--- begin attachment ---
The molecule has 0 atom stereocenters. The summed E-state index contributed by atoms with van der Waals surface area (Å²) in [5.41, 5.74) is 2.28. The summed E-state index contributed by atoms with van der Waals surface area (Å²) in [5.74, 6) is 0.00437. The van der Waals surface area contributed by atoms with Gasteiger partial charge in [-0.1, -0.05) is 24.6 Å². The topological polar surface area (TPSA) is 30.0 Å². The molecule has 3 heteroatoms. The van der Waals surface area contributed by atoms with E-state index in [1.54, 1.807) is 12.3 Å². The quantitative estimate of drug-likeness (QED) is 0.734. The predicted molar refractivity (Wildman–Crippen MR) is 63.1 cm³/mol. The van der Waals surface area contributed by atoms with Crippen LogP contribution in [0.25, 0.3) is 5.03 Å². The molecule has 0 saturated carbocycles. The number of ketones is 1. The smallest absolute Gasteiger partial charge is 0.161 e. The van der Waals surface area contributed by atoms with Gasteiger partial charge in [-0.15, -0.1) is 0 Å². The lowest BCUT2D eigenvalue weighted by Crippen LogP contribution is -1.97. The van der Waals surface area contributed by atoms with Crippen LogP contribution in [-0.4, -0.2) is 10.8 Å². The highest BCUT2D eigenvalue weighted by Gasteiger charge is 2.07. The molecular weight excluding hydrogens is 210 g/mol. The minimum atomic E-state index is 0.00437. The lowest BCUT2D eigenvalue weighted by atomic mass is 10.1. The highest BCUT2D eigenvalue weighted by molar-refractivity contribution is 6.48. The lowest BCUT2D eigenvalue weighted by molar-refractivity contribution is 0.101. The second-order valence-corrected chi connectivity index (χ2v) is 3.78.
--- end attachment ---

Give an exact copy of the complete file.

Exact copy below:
The molecule has 0 atom stereocenters. The summed E-state index contributed by atoms with van der Waals surface area (Å²) in [5.41, 5.74) is 2.28. The summed E-state index contributed by atoms with van der Waals surface area (Å²) in [5.74, 6) is 0.00437. The van der Waals surface area contributed by atoms with Gasteiger partial charge in [-0.1, -0.05) is 24.6 Å². The topological polar surface area (TPSA) is 30.0 Å². The molecule has 3 heteroatoms. The van der Waals surface area contributed by atoms with E-state index in [1.54, 1.807) is 12.3 Å². The quantitative estimate of drug-likeness (QED) is 0.734. The predicted molar refractivity (Wildman–Crippen MR) is 63.1 cm³/mol. The van der Waals surface area contributed by atoms with Crippen LogP contribution in [0.25, 0.3) is 5.03 Å². The molecule has 0 saturated carbocycles. The number of ketones is 1. The smallest absolute Gasteiger partial charge is 0.161 e. The van der Waals surface area contributed by atoms with Gasteiger partial charge in [-0.15, -0.1) is 0 Å². The lowest BCUT2D eigenvalue weighted by Crippen LogP contribution is -1.97. The van der Waals surface area contributed by atoms with Crippen LogP contribution in [-0.4, -0.2) is 10.8 Å². The highest BCUT2D eigenvalue weighted by Gasteiger charge is 2.07. The molecular weight excluding hydrogens is 210 g/mol. The minimum atomic E-state index is 0.00437. The lowest BCUT2D eigenvalue weighted by atomic mass is 10.1. The highest BCUT2D eigenvalue weighted by molar-refractivity contribution is 6.48. The lowest BCUT2D eigenvalue weighted by molar-refractivity contribution is 0.101. The second-order valence-corrected chi connectivity index (χ2v) is 3.78.